The Velvet Underground v. The Andy Warhol Foundation for the Visual Arts, Inc.

Filing 1

COMPLAINT against The Andy Warhol Foundation for the Visual Arts, Inc.. (Filing Fee $ 350.00, Receipt Number 465401026643)Document filed by The Velvet Underground. (Attachments: # 1 Exhibit, # 2 Exhibit)(rdz) (Attachment 1 replaced on 1/12/2012) (ama). (Attachment 2 replaced on 1/12/2012) (ama). (Additional attachment(s) added on 1/12/2012: # 3 Ex. 3, # 4 Ex. 4, # 5 Ex. 5, # 6 Ex. 6) (ama). (Additional attachment(s) added on 1/13/2012: # 7 Exhibit) (rdz).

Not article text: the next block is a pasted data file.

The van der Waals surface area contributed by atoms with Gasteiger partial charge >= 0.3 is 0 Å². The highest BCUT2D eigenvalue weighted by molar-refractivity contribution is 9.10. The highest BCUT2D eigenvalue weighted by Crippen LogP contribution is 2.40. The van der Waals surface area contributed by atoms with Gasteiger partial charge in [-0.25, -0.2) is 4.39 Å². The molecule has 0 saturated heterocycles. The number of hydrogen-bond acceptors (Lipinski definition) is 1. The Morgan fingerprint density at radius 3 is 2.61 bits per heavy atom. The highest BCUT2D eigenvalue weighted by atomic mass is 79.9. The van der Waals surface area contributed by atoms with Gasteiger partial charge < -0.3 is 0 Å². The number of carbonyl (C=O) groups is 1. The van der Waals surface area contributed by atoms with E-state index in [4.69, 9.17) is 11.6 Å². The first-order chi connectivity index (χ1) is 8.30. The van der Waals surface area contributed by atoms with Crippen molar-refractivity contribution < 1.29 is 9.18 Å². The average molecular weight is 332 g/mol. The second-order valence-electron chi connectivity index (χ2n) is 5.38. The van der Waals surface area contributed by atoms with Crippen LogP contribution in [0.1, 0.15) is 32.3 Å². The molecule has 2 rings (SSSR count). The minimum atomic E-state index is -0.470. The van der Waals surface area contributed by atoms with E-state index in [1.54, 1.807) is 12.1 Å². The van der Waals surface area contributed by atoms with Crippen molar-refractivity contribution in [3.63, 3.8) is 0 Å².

JUDGE NATHAN 12 elY 020 1 UNITED STATES DISTRICT COURT SOUTHERN DISTRICT OF NEW YORK ---------------------------------------------------------------- x THE VELVET UNDERGROUND, a Partnership, by its General Partners, John Cale and Lou Reed, 12 Civ. ( )( ) Plaintiff, - against ~ THE ANDY WARHOL FOUNDATION FOR THE VISUAL ARTS, INC., Defendant. --- ----------- ------------------------------------------ ---- x Plaintiff The Velvet Underground, by its attorneys, Christopher R. Whent and Clifford James, for its complaint, alleges as follows: Nature of the Action and Relief Sought 1. Defendant The Andy Warhol Foundation For The Visual Arts, Inc. (the "Warhol Foundation") has infringed the trademark of Plaintiff The Velvet Under­ ground ("VU") consisting of a certain Banana design (the "Banana design" or the "Mark"), described by The New York Times (the "Times") as "iconic" in relation to VU. 1 The Warhol Foundation has continued to infringe the Mark by licensing its use by third parties in a manner likely to cause confusion or mistake as to the asso­ ciation of VU with the goods sold in commerce by such third parties, or as to the sponsorship or approval by VU of such goods, despite having acknowledged, by its counsel, receipt of VU's repeated written demands to cease infringing activities. 1 Cator Sparks, Pop Shop I Andy Warhol for Incase, N.Y. Times, Apr. 8, 2011 (Style Magazine section); Cator Sparks, Bananas for Apples, N.Y. Times, Apr. 24, 2011 (Style section of the Sunday edition). See en 12 & note 14; en 13 & note 15. Consequently, VU brings this action under the Lanham Act, and the common law of New York State, for appropriate relief, including, without limitation, an award of attorneys’ fees. 2. The Warhol Foundation has sought to justify its unlawful licensing activities involving the Mark by asserting that it has a copyright interest in the Banana design, despite the incontrovertible fact that the Banana design, insofar as copyright rights are concerned, is in the public domain. The Banana design was first published in 1967, and continuously and repeatedly afterwards, without any copyright notice, and neither Andy Warhol, the Warhol Foundation, nor anyone else, has applied for registration of any copyright or deposited any sample of the work with the Copyright Office. Under the applicable copyright law—which is the Copyright Act in effect from July 1, 1909 through December 31, 1977 (the ”1909 Act”)—such publication without a copyright notice irrevocably placed the Banana design in the public domain, if it was not there already.2 Consequently, VU also seeks a declaration, under applicable copyright law, and pursuant to 28 U.S.C. §§ 2201 and 2202, that the Warhol Foundation has no copyright rights or interest in the Banana design. Factual Background 3. VU is the business entity formed by the rock group “The Velvet Underground,” 3 regularly active as musical performers from 1964 through 1973, and often described as one of the most important and influential groups of the 1960s. In 2003, the music magazine Rolling Stone named The Velvet Underground’s first commercially released album entitled The Velvet Underground and Nico the 13th 2 See ¶ 18 & note 16. it is useful or necessary to distinguish the rock group and its members from plaintiff as a business entity, the group is referred to as ”The Velvet Underground.” The term VU, however, should be read to include the group itself, and its members, unless the context otherwise requires. 3 When 2 “Greatest Album of All Time,” and described the album as the “most prophetic rock album ever made.” 4 That album is commonly known as The Banana Album because its cover artwork featured the Banana design—an illustration of a banana selected for the purpose by artist Andy Warhol from an element of an advertisement in the public domain. 4. John Cale and Lou Reed, together with Sterling Morrison and Angus MacLise, formed the band in or about January 1965 under the name “The Warlocks” or “The Falling Spikes.” In or about November 1965, the band changed its name to “The Velvet Underground,” and Maureen Tucker replaced Angus MacLise. In or about December 1965, Andy Warhol attended performances by The Velvet Underground, and began a collaborative association with the band. The Velvet Underground became regular habitués of the Warhol studio known as The Factory, and as such the band contributed soundtracks to motion pictures by Andy Warhol, and were engaged as part of a Warhol-directed light show know as the “Exploding Plastic Inevitable.” In or about February 1966, in an interview for WNET, Andy Warhol announced that he was sponsoring a “new band, The Velvet Underground.” 5. During 1966, the band recorded the songs that were later to be included on The Velvet Underground and Nico album (at the suggestion of Andy Warhol, Christa Paeffgen, professionally known as Nico, sang three of the songs). The band conveyed the exclusive rights to the recordings to the record division of Metro-Goldwyn-Mayer, Inc. (“MGM Records”) pursuant to a royalty contract dated May 2, 1966, that provided for an advance of $3,000, which the band split with 4 http://www.rollingstone.com/music/lists/500-greatest-albums-of-all-time-196 91231; http://www.rollingstone.com/music/lists/500-greatest-albums-of-all-time -1969 1231/the-velvet-underground-the-velvet-underground-and-nico-19691231. The Beatles’ album Abbey Road was rated 14th, and Miles Davis’s Kind of Blue was rated 12th. 3 Andy Warhol in part in consideration for his furnishing the illustration for the record cover.5 6. The illustration Andy Warhol furnished for the front cover of The Velvet Underground and Nico album consisted of a banana design and a stylized “Andy Warhol” signature.6 In March 1967, MGM Records published The Velvet Underground and Nico album on its Verve imprint without any copyright symbol or other attribution of copyright ownership relating to the Banana design. After release, the album was briefly withdrawn in consequence of a claim that a back cover photograph furnished by Andy Warhol (having nothing whatever to do with the Banana design) was infringing; the album was later republished with changes to the back cover, and, again without any copyright notice relating to the Banana design. A copy of the iconic Banana design (taken from the Internet) as it appeared on the album is annexed as Exhibit 1.7 7. This debut album by The Velvet Underground was not a commercial success on its initial release, despite its Warhol-designed cover and sponsorship. However, its uncompromising and iconoclastic version of rock music did catch the attention 5 According to Paul Marechal, Andy Warhol: The Record Covers 1949–1987, Catalogue Raisonné (Munich, London, New York: Prestel Publishing 2008), Andy Warhol designed more than fifty record covers starting in 1949, the earliest being amongst his earliest commissioned works, with most including a stylized Andy Warhol signature. The cover for The Velvet Underground and Nico album was, however, the work of and attributed to Acy R. Lehman, a noted graphics designer who as art director at MGM Records and RCA Records created award-winning album covers for many record albums, starting in 1964. 6 According to John Cale, Andy Warhol also suggested that the Banana design be made peelable, such that when peeled back, it revealed the same design below in a different color. The added expense that this entailed has meant that later editions of the album have lacked this feature; it was, however, reinstated when VU used the Banana design as the cover of a 5 CD retrospective box set of VU recordings issued in 1995 and currently still available. 7 This image on the Internet appears as a “thumbnail,” with a stated resolution of 350 × 350 pixels, and the legend, “No higher resolution available.” This is the reason the words “Peel Slowly and See,” appearing immediately to the right of the stem of the banana, are not legible. 4 of young musicians; one prominent musician commented that the “album only sold ten thousand copies, but everyone who bought it formed a band.” 8 Twenty years after its first release, The Banana Album was recognized, as noted, as one of the great rock albums, and The Velvet Underground as one of the most influential of rock bands. 8. The Velvet Underground broke up as a performing unit in 1972. But, while its members followed diverse career paths after that, they were ever afterwards identified in the public eye as “former members of The Velvet Underground,” in large part because of the respect and affection engendered by their uncompromising attitude towards their music, and their rejection of compromise needed to achieve immediate commercial success. Their reputation as members of The Velvet Underground continued to grow and, in the 1980s, due to the accolades that their music had continued to garner, Polygram Records, Inc., which by then owned the assets of MGM Records (for whom The Velvet Underground made most of its recordings), reissued all those recordings in new editions together with material that had been recorded in the late 1960s but never released.9 Since then, The Velvet Underground’s recordings have remained available throughout the world and continue to sell to their decidedly strong and loyal audience, which constantly grows. The goodwill of The Velvet Underground’s activities, and of its constituent members, has in reality become global, extending to all parts of the world. 9. Concomitant with that, the Banana design became a symbol, truly an icon, of The Velvet Underground. What had been the cover design for one album, The Velvet Underground and Nico, became an element of multiple different CD and DVD 8 The statement is usually attributed to Brian Eno or Peter Buck, and has even been attributed to Courtney Love. 9 For example, a reproduction of the cover of the CD version of The Velvet Underground and Nico album, released in 1986, is annexed as Exhibit 2. 5 recordings embodying music by The Velvet Underground, and, more broadly, a symbol of the group The Velvet Underground and its members even in non-musical contexts. For example, the Banana design became a recurring visual theme in connection with a Velvet Underground reunion performing tour in Europe in 1993,10 and the cover design for the compact disc albums, the VHS tape and the DVD that resulted from that tour, used the Banana design.11 As previously noted (see note 6), the 5 CD retrospective tribute album entitled Peel Slowly And See that was released in 1995 also used the Banana design, expressly noting in the booklet packaged with the CD that the design was a trademark of VU.12 In 2001, licensed by VU, Absolut vodka used the Banana design in an “Absolut Underground” national advertisement; the advertisement noted that the Banana design is a trademark of VU.13 10. The Banana design is a significant element of VU’s ongoing licensed merchandising activity. VU’s use and application of the design to symbolize the group and its whole body of work has been exclusive, continuous, and uninterrupted for more than 25 years. As a result, the symbol has become so identified with The Velvet Underground and its members as a group, and of their identity as creators and the goodwill associated with them, that members of the public, and particularly those who listen to rock music, immediately recognize the Banana design as the symbol of The Velvet Underground, and link the same to The Velvet Underground and its members, such that the Banana design has developed and now possesses secondary and distinctive meaning to purchasers of goods bearing the Banana design. 10 Artwork for an advertisement for a London arena concert is reproduced as Exhibit 3, and the cover for the tour booklet is reproduced as Exhibit 4. 11 The front cover of the VHS live recording is reproduced as Exhibit 5. 12 The cover of Peel Slowly And See is reproduced as Exhibit 6. 13 The advertisement is reproduced as Exhibit 7. 6 11. Recognizing its responsibilities to the public purchasing goods bearing the Banana design, VU reviews each licensed use of its Mark and retains control over such uses to protect the buyers, and to assure themselves that the goods in question are of the quality, and type that the implied endorsement warrants. 12. Within the past year, VU learned from an article in the Times, dated April 8, 2011, that: [T]he Andy Warhol Foundation [has] agreed to lend [Warhol’s] work to a new series of iPhone and iPad cases, sleeves and bags from Incase. For the first in a series of four, they chose to focus on the iconic 1966 banana that Warhol created for the Velvet Underground’s self-titled album . . . .14 VU promptly notified the Warhol Foundation that: (a) the Banana design has, and had acquired, secondary meaning as a mark of the VU; (b) the Warhol Foundation’s purported licensing of the Mark to Incase and others was unauthorized; and (c) the Warhol Foundation’s indiscriminate and unauthorized licensing of the Mark was likely to lead to confusion as to the affiliation, approval or sponsorship by VU of the goods in connection with which the Warhol Foundation had purported to license the Mark. 13. In August 2011, the Times did a follow-up story that again confirmed VU’s protectable interest in the Banana design, and validates VU’s concerns with the Warhol Foundation’s unlawful purported licensing of it. The Times reported that the Warhol Foundation had expanded its licensing of Warhol designs on Incase products for use with Apple’s iPhone and iPad and other goods. Notably, in this Sparks, Pop Shop | Andy Warhol for Incase, N.Y. Times, Apr. 8, 2011 (Style Magazine section). http://tmagazine.blogs.nytimes.com/2011/04/08/ pop-shop-andy-warhol-for-incase/?scp=3&sq=warhol+foundation+iphone&st=nyt. The Times repeated the text of this article on April 24, 2011 in the Style section of its Easter Sunday edition under the headline Bananas for Apples. http://query.nytimes.com/gst/fullpage.html?res=9505E5DF1F38F937A15757C0A9679D 8B6 3&scp=4&sq=warhol+foundation+iphone&st=nyt. 14 Cator 7 article the Times referred to the earlier purported license by the Warhol Foundation of the Banana design as: “[T]he screen print of a banana featured on the cover of the influential album ’The Velvet Underground and Nico.’ ” 15 14. Despite VU’s repeated demands that the Warhol Foundation cease its continuing infringement of VU’s rights in the Mark, defendant has continued to infringe VU’s rights. 15. In response to VU’s communications, the Warhol Foundation has asserted that VU has no trademark rights in the Mark, and that the Warhol Foundation “may have” a copyright interest in the design. Consequently, VU brings this action under the applicable copyright laws of the United States, and under Section 43(a) of the Lanham Act (28 U.S.C. § 1125(a)). Parties 16. Plaintiff The Velvet Underground is a New York partnership, with its principal office located at 270 Madison Avenue, Suite 1410, New York, NY 10016. 17. Upon information and belief, at all times relevant herein, Defendant The Andy Warhol Foundation For The Visual Arts, Inc. was and is a New York NotFor-Profit corporation, has its principal place of business in the Southern District of New York, and transacts substantial business in the Southern District of New York and New York State. 15 Roy Furchgott, Another 15 Minutes of Fame for an iPad Case, N.Y. Times, Aug. 22, 2011 (“Gadgetwise” feature in the Personal Tech section). http://gadgetwise.blogs.nytimes.com/2011/08/22/another-15-minutes-of-fame-for -an-ipad-case/?scp=1&sq=warhol+foundation+iphone&st=nyt. This story too the Times repeated (in print in part) on August 25, 2011 in the Business Day section. http://query.nytimes.com/gst/fullpage.html?res=9A0CE3D91638F936A1575BC0A9679D 8B 63&scp=2&sq=warhol+foundation+iphone&st=nyt. 8 Jurisdiction and Venue 18. This Court has subject matter jurisdiction of this action under 28 U.S.C. §§ 1331 and 1338(a) and (b) in that the controversy arises under Acts of Congress relating to copyrights and trademarks, and also, with regard to trademarks, under 15 U.S.C. § 1121. As to copyrights, the action arises under the 1909 Act, namely, the Act of March 4, 1909, which was the copyright law of the United States in effect as it was amended from July 1, 1909 through December 31, 1977, 17 U.S.C. § 1, et seq. (The currently effective copyright law, the Copyright Revision Act of 1976, as it may have been amended from time to time, 17 U.S.C. § 101, et seq. (the “1976 Act”), explicitly provides that it confers no copyright protection to works that went into the public domain before its effective date of January 1, 1978.16 ) As to trademarks, the action arises under The Lanham Act of 1946, as it may have been amended from time to time, 15 U.S.C. § 1051, et seq., and more particularly § 1125(a). This Court has jurisdiction of the remaining claims for relief under New York State common law pursuant to the doctrine of supplemental jurisdiction, pursuant to 28 U.S.C. § 1367(a). 19. This Court has personal jurisdiction over defendant pursuant to principles of general jurisdiction under the Constitutions of the United States and New York State, and as set forth in section 301 of the Civil Practice Law and Rules of New York State, in that defendant is domiciled in and/or resides in New York State. 20. Venue is proper under 28 U.S.C. § 1391(b)(1) and (2), and (c), and/or 28 U.S.C. § 1400(a), in that, upon information and belief, defendant is found and 16 Copyright Revision Act of 1976, Pub. L. No. 94–533, 90 Stat. 2541, sec. 103 of the Transitional and Supplementary Provisions of that act, which, as the Copyright Office publicly states, contain provisions that do not amend title 17 of the United States Code. See Copyright Office circular 92, Appendix A. 9 resides in the Southern District of New York and/or a substantial part of the events or omissions giving rise to this action occurred in this District. Claims for Relief Count I Declaratory Judgment (There Are No Copyright Rights in the Banana Design) 21. Plaintiff repeats and realleges all the allegations contained in paragraphs 1 through 20 as if fully set forth in this paragraph. 22. Plaintiff earns income annually to supplement its record royalty income by licensing the reproduction of the Banana design. Plaintiff has conducted such licensing for over 25 years. 23. Upon information and belief, the Warhol Foundation is the owner of all right, title and interest in certain copyrighted works created by Andy Warhol. 24. The copyrighted works created by Andy Warhol defendant owns are among its principal assets, upon information and belief having a current fair market value in excess of $120 million. 25. Upon information and belief, defendant earns in excess of $2.5 million annually by licensing rights to reproduce the copyrighted Andy Warhol works that it owns. 26. In or about December 2009, the Warhol Foundation’s intellectual property counsel wrote to plaintiff describing plaintiff’s licensed uses of the Banana design as an instance of copyright infringement. 10 27. Plaintiff expressly rejected defendant’s claim of a copyright interest in the Banana design and noted in response that the Banana design had acquired secondary meaning and was a trademark of plaintiff. 28. In none of defendant’s correspondence before April 2011 did defendant’s intellectual property counsel admit that defendant had included the Banana design when licensing Andy Warhol designs for reproduction on the goods of third parties. 29. In April 2011, it came to the attention of plaintiff in consequence of an article in the Times that defendant had licensed for reproduction on cases for iPhones, iPads, and other products, the Banana design, which the Times described as “the iconic 1966 banana that Warhol created for the Velvet Underground’s self-titled album.” 17 30. Plaintiff promptly notified defendant that the use of the Banana design by defendant’s licensee was likely to cause consumer confusion, and lead consumers to believe that there was an affiliation or association between plaintiff and defendant’s licensee; plaintiff further complained that defendant was exploiting the goodwill that plaintiff had built up over the years, and which was vested in the Banana design, and that defendant was unfairly competing with plaintiff. Plaintiff demanded that defendant cease and desist from its infringing acts. 31. Responding to plaintiff’s demand, defendant’s intellectual property counsel for the first time in the correspondence admitted that “The Banana design has been a consistent and prominent part of the [Warhol] Foundation’s licensing programs for a number of years.” 17 See ¶ 12 & note 14. 11 32. Plaintiff in turn reiterated that defendant had no copyright interest in the Banana design and that the only intellectual property rights in the design that could be claimed were plaintiff ’s rights of trademark, and plaintiff ’s right of publicity. 33. Defendant nevertheless continued, and continues to assert, that defendant “may have a copyright interest in the Banana design” and that such gives it a right to license reproduction of the Banana design. 34. To the extent the Banana design was created by Andy Warhol, it was created in or about 1966, and published by MGM Records in 1967 as the front cover design of the phonograph record album The Velvet Underground and Nico. 35. When it was so published, that phonograph record album bore no notice of copyright related to the front cover design. 36. Andy Warhol did not deposit with the Copyright Office any copy of the Banana design, nor did anyone else. 37. Under applicable copyright law, i.e., the 1909 Act: (a) statutory copyright law (title 17 of the United States Code) applies to any published work (i.e., after publication, title 17 supersedes and replaces any existing common law copyright rights that may have existed before publication); and (b) in order to obtain statutory copyright protection, the published work must display a copyright notice in the form prescribed by the 1909 Act. Thereafter copies must promptly be deposited with the Copyright Office, which would then issue a certificate of claim to copyright to the claimant. 17 U.S.C. §§ 1, 10, 11, 13, 209 (1909 Act). 38. Thus, a work published without copyright notice was both divested of any common law copyright, and did not obtain statutory copyright—even if otherwise copyrightable—and the work was consequently irrevocably thrust into the public domain. Moreover, as noted, the 1976 Act expressly provides no 12 copyright protection to works that entered the public domain before the 1976 Act’s effective date of January 1, 1978. 39. Defendant’s claim of the right to license the reproduction of the Banana design under color of the rights of a copyright proprietor, and its claims of infringement of copyright against plaintiff, have created an actual, substantial and justiciable controversy between plaintiff and defendant concerning plaintiff’s rights to the Mark, including plaintiff’s past licensing activities and its right to continue to license reproduction of the Banana design. 40. By reason of the foregoing, the Court should enter a declaratory judgment, pursuant to 28 U.S.C. §§ 2201 and 2202, holding that the Banana design is in the public domain, and that as a design it cannot constitute property of the Warhol Foundation the use of which by VU would constitute infringement of any cognizable rights of the Warhol Foundation. 41. Further, pursuant to 28 U.S.C. § 2202, plaintiff is entitled to have defendant account for any revenues collected attributable to defendant’s licensing, or other exploitation, of the Banana design. Count II False Designation of Origin (15 U.S.C. § 1125(a)(1)(A) [section 43(a)(1)(A) of the Lanham Act]) 42. Plaintiff repeats and realleges all the allegations contained in paragraphs 1 through 41 as if fully set forth in this paragraph. 43. The Banana design is inherently distinctive, and has long-established secondary meaning, and, as such is firmly associated with rock group The Velvet Underground. Consistent with VU’s protectable interest in the Mark, for at least 13 25 years VU has exercised its rights in the Mark, and licensed the Mark’s use on goods. 44. Defendant has unlawfully, and without any right or privilege to do so, purported to license the Mark on consumer goods, and caused such goods to be in interstate commerce. 45. The use of the Mark on goods purportedly licensed by defendant will likely cause, and continue to cause, confusion, mistake or deception as to the source or affiliation of such third party goods. 46. Defendant’s unauthorized use of the Mark falsely indicates that The Velvet Underground, its members, or VU are connected with, sponsored, endorsed, authorized, or approved, or are in some way affiliated with defendant’s purported licensees, or that such purported licensees are connected with, sponsored, endorsed, authorized or approved by, or otherwise affiliated with The Velvet Underground or VU. 47. Defendant’s licensees’ unauthorized use of VU’s Mark in connection with such licensees’ goods allows defendant and such licensees to receive the benefit of VU’s goodwill, which VU has established at great labor and expense, and further allows such licensees to gain acceptance of their goods, based not on their own qualities, but on the reputation, investment, hard work and goodwill of VU, and The Velvet Underground and its members. 48. Defendant’s purported licensing of VU’s Mark constitutes a false designation of origin and unfair competition in violation of Section 43(a) of the Lanham Act, 15 U.S.C. § 1125(a). 14 49. Defendant’s unlawful activities have caused, and unless enjoined will continue to cause, irreparable injury to VU. Damages and other monetary amounts alone cannot adequately remedy the injury to plaintiff caused by defendant. 50. Consequently, VU is entitled to an injunction preventing defendant, and any person or entity affiliated with defendant or purporting to represent defendant’s interests, from asserting any right, title, or interest in the Mark, or continuing to license, attempting to license, or exploiting the Mark in any manner. 51. In addition, pursuant to the Lanham Act, plaintiff may also recover such damages, profits, and other monetary amounts from defendant as may be determined at the trial of this action. 52. VU expressly reserves the right to supplement or amend this complaint, or both, as may be appropriate in light of further incidents of infringement of its rights under the Lanham Act that may be uncovered through discovery in this action or otherwise. Count III Unfair Competition Under New York Common Law 53. Plaintiff repeats and realleges all the allegations contained in paragraphs 1 through 41 as if fully set forth in this paragraph. 54. As a result of defendant’s use of plaintiff’s Mark, defendant has diverted to itself value created in the Mark by its association with plaintiff, caused confusion amongst purchasers of goods approved by plaintiff, and diminished the value of the Mark. 55. In addition, the Warhol Foundation’s actual assets and business activities establish defendant’s intent to compete unfairly with VU. Thus, upon information 15 and belief, the Warhol Foundation owns all right, title and interest in many hundreds and possibly thousands of original designs by Andy Warhol that, as noted, have a fair market value in excess of $120 million. 56. Upon information and belief, since in or about 2005, the Warhol Foundation has actively licensed these designs, according to a representative, for use on a “wide array of goods, spanning stationery, calendars, clothing, watches, table top, [sic] and . . . snowboards.” This is consistent with Andy Warhol’s statement that he would “endorse . . . anything” for money. 57. Inasmuch as the Warhol Foundation has such a large number of Andy Warhol designs, all of which are presumably unique works that are highly valued in the marketplace, there would appear to be no economic need to include the Banana design among the designs that defendant licenses based on their status as works created by Andy Warhol. 58. To the extent that the Banana design is considered to be a work created by Andy Warhol, the Banana design is fungible, and may be replaced or substituted for by any of the other many works that the Warhol Foundation actually owns and that it claims are in high demand by licensees. 59. The only reason for the Warhol Foundation to include the Banana design in any design licensing activity, rather than any other Andy Warhol design, is to capitalize on the goodwill established by VU and vested in the symbol. It is not merely the graphic reproduction by Andy Warhol of a piece of fruit: it is the “iconic” VU Banana. 60. Defendant’s foregoing acts infringe VU’s Mark, constitute unfair competition under the common law of the State of New York, and have been in disregard of and with indifference to VU’s rights. 16 61. VU is entitled to recover from defendant such damages resulting from defendant’s unfair competition, and such exemplary damages, as may be proved at the trial of this action. 62. However, damages and other monetary amounts alone cannot adequately remedy the injury to plaintiff caused by defendant. Defendant’s unlawful activities have caused, and unless enjoined will continue to cause, irreparable injury to VU. 63. Consequently, VU is entitled to an injunction preventing defendant, and any person or entity affiliated with defendant or purporting to represent defendant’s interests, from asserting any right, title, or interest in the Mark, or continuing to license, attempting to license, or exploiting the Mark in any manner. 64. VU expressly reserves the right to supplement or amend this complaint, or both, as may be appropriate in light of further incidents of unfair competition that may be uncovered through discovery in this action or otherwise. Count IV Misappropriation Under New York Common Law 65. Plaintiff repeats and realleges all the allegations contained in paragraphs 1 through 41, and 54 through 64, as if fully set forth in this paragraph. 66. Defendant has diverted to itself value created in the Mark by the Mark’s association with plaintiff. 67. Defendant’s acts in doing so constitute misappropriation of plaintiff’s benefits and property rights in the Mark and its potential earnings in realization thereof. 17 68. VU is entitled to recover from defendant such damages resulting from defendant’s misappropriation, and such exemplary damages, as may be proved at the trial of this action. 69. However, damages and other monetary amounts alone cannot adequately remedy the injury to plaintiff caused by defendant. Defendant’s unlawful activities have caused, and unless enjoined will continue to cause, irreparable injury to VU. 70. Consequently, VU is entitled to an injunction preventing defendant, and any person or entity affiliated with defendant or purporting to represent defendant’s interests, from asserting any right, title, or interest in the Mark, or continuing to license or attempting to license the Mark. 71. VU expressly reserves the right to supplement or amend this complaint, or both, as may be appropriate in light of further incidents of misappropriation of its rights and property that may be uncovered through discovery in this action or otherwise. Allegations Concerning Exemplary Damages 72. Defendant purported to license the Banana design with full knowledge that VU had and has a protectable interest in that Mark, and that VU has never had any copyright rights in the Mark. In so doing, The Warhol Foundation has acted in all respects maliciously, intentionally, and wantonly, and sought, knowingly and in bad faith, to deceive the public. WHEREFORE, Plaintiff The Velvet Underground demands judgment as follows: A. On Count I of the complaint: 1. Declaring that: 18 a) The Warhol Foundation has no copyright rights in the Banana design, because, under applicable statutory copyright law, all such potential rights were placed in the public domain; and b) The use of the Banana design by VU cannot infringe any copyright rights that the Warhol Foundation has asserted or may attempt to assert. 2. Compelling defendant to account for all monies received by defendant, or any affiliated person or entity, or any agent or representative of defendant, attributable to defendant’s claim that it owns or possesses any right, title, or interest in a purported copyright in the Banana design. 3. Pursuant to 28 U.S.C. § 2202, awarding plaintiff such other and further necessary and proper relief based on the declaratory judgment the Court may grant. B. On Count II of the complaint: 1. Pursuant to 15 U.S.C. § 1117(a) (section 35(a) of the Lanham Act), an award of: a) Defendant’s profits, together with interest; b) Damages, trebled, together with interest; and c) The full costs incurred by VU in this action, including without limitation, its attorneys’ fees. 2. Pursuant to 15 U.S.C. § 1116 (section 34 of the Lanham Act), enjoining and restraining defendant from licensing or purporting to license, the Banana design for any purpose, including, without limitation, the manufacture, sale, or marketing of any product that exploits in any way the Banana design, and from representing to third parties that defendant owns, or has any right, title, or interest in, the Banana design. 3. Pursuant to 15 U.S.C. § 1118 (section 36 of the Lanham Act), ordering defendant to destroy all copies of the infringing products in defendant’s possession, custody or control (including, therefore, without limitation, such products manufactured or maintained by defendant’s purported licensees). 4. Such other and further relief pursuant to the Lanham Act as the Court may deem just, equitable, and proper, including, without limitation, ordering defendant to publicly disseminate such corrective materials as may be necessary and appropriate. C. On Counts III and IV of the complaint: 1. An award of damages, and exemplary damages, in amounts to be determined at the trial of this action, together with interest. 19 ... 2. A permanent injunction, enjoining and restraining defendant from li­ censing or purporting to license, the Banana design for any purpose, including, without limitation, the manufacture, sale, or marketing of any product that exploits in any way the Banana design, and from represent­ ing to third parties that it owns, or has any right, title, or interest in, the Banana design. D. Awarding plaintiff its costs, and legal expenses, including, without limita­ tion, reasonable attorneys' fees. E. Awarding such other and further relief as the Court may deem just, equi­ table, and proper. Dated: New York, New York January 11, 2012 Christopher R. Whent (CW 5599) 270 Madison Avenue, Suite 1410 New York, NY 10016-0601 (212) 683-5320 cwhent@sprintmail.com 260 Madison Avenue, 17th Floor New York, NY 10016-2401 (212) 532-6333 cjames@cjtopiaw.com Attorneys for Plaintiff The Velvet Underground 20